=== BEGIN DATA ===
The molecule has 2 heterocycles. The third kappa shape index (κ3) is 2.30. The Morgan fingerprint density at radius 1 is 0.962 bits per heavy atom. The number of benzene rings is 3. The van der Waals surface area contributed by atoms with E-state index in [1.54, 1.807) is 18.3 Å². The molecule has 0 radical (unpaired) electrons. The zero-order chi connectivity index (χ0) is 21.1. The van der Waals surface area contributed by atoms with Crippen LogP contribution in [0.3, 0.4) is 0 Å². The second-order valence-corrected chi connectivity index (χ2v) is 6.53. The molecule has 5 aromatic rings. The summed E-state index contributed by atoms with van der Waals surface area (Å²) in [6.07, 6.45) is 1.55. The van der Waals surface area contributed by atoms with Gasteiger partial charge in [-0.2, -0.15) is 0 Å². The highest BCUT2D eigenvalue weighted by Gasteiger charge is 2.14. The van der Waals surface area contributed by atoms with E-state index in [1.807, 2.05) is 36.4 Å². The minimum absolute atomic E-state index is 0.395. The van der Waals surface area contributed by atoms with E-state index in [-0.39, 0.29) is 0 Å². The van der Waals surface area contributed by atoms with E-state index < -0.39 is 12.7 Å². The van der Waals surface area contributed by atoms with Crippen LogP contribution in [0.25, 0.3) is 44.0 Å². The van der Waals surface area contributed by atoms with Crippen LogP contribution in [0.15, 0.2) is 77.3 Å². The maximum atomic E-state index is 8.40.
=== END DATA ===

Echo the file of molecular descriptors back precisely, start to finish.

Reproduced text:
The molecule has 2 heterocycles. The third kappa shape index (κ3) is 2.30. The Morgan fingerprint density at radius 1 is 0.962 bits per heavy atom. The number of benzene rings is 3. The van der Waals surface area contributed by atoms with E-state index in [1.54, 1.807) is 18.3 Å². The molecule has 0 radical (unpaired) electrons. The zero-order chi connectivity index (χ0) is 21.1. The van der Waals surface area contributed by atoms with Crippen LogP contribution in [0.3, 0.4) is 0 Å². The second-order valence-corrected chi connectivity index (χ2v) is 6.53. The molecule has 5 aromatic rings. The summed E-state index contributed by atoms with van der Waals surface area (Å²) in [6.07, 6.45) is 1.55. The van der Waals surface area contributed by atoms with Gasteiger partial charge in [-0.2, -0.15) is 0 Å². The highest BCUT2D eigenvalue weighted by Gasteiger charge is 2.14. The van der Waals surface area contributed by atoms with E-state index in [1.807, 2.05) is 36.4 Å². The minimum absolute atomic E-state index is 0.395. The van der Waals surface area contributed by atoms with E-state index in [-0.39, 0.29) is 0 Å². The van der Waals surface area contributed by atoms with E-state index < -0.39 is 12.7 Å². The van der Waals surface area contributed by atoms with Crippen LogP contribution in [0.25, 0.3) is 44.0 Å². The van der Waals surface area contributed by atoms with Crippen LogP contribution in [0.15, 0.2) is 77.3 Å². The maximum atomic E-state index is 8.40.